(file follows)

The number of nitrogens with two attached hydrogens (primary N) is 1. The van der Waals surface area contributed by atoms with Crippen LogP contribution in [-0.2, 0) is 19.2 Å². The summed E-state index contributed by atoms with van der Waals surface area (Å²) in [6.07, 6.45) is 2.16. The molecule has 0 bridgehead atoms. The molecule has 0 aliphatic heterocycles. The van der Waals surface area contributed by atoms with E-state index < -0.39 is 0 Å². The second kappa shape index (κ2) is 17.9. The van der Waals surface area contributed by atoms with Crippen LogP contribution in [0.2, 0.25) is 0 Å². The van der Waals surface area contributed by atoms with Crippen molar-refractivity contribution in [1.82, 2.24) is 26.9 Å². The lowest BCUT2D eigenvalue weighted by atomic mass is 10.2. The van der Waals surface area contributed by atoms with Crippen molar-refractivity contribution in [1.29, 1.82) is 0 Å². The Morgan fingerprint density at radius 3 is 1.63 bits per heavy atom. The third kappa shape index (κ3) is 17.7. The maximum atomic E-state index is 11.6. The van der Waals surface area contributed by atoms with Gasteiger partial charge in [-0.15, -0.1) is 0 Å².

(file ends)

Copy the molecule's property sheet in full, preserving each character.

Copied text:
The number of nitrogens with two attached hydrogens (primary N) is 1. The van der Waals surface area contributed by atoms with Crippen LogP contribution in [-0.2, 0) is 19.2 Å². The summed E-state index contributed by atoms with van der Waals surface area (Å²) in [6.07, 6.45) is 2.16. The molecule has 0 bridgehead atoms. The molecule has 0 aliphatic heterocycles. The van der Waals surface area contributed by atoms with E-state index < -0.39 is 0 Å². The second kappa shape index (κ2) is 17.9. The van der Waals surface area contributed by atoms with Crippen LogP contribution in [0.2, 0.25) is 0 Å². The van der Waals surface area contributed by atoms with Crippen molar-refractivity contribution in [1.82, 2.24) is 26.9 Å². The lowest BCUT2D eigenvalue weighted by atomic mass is 10.2. The van der Waals surface area contributed by atoms with Crippen molar-refractivity contribution in [1.29, 1.82) is 0 Å². The Morgan fingerprint density at radius 3 is 1.63 bits per heavy atom. The third kappa shape index (κ3) is 17.7. The maximum atomic E-state index is 11.6. The van der Waals surface area contributed by atoms with Gasteiger partial charge in [-0.15, -0.1) is 0 Å².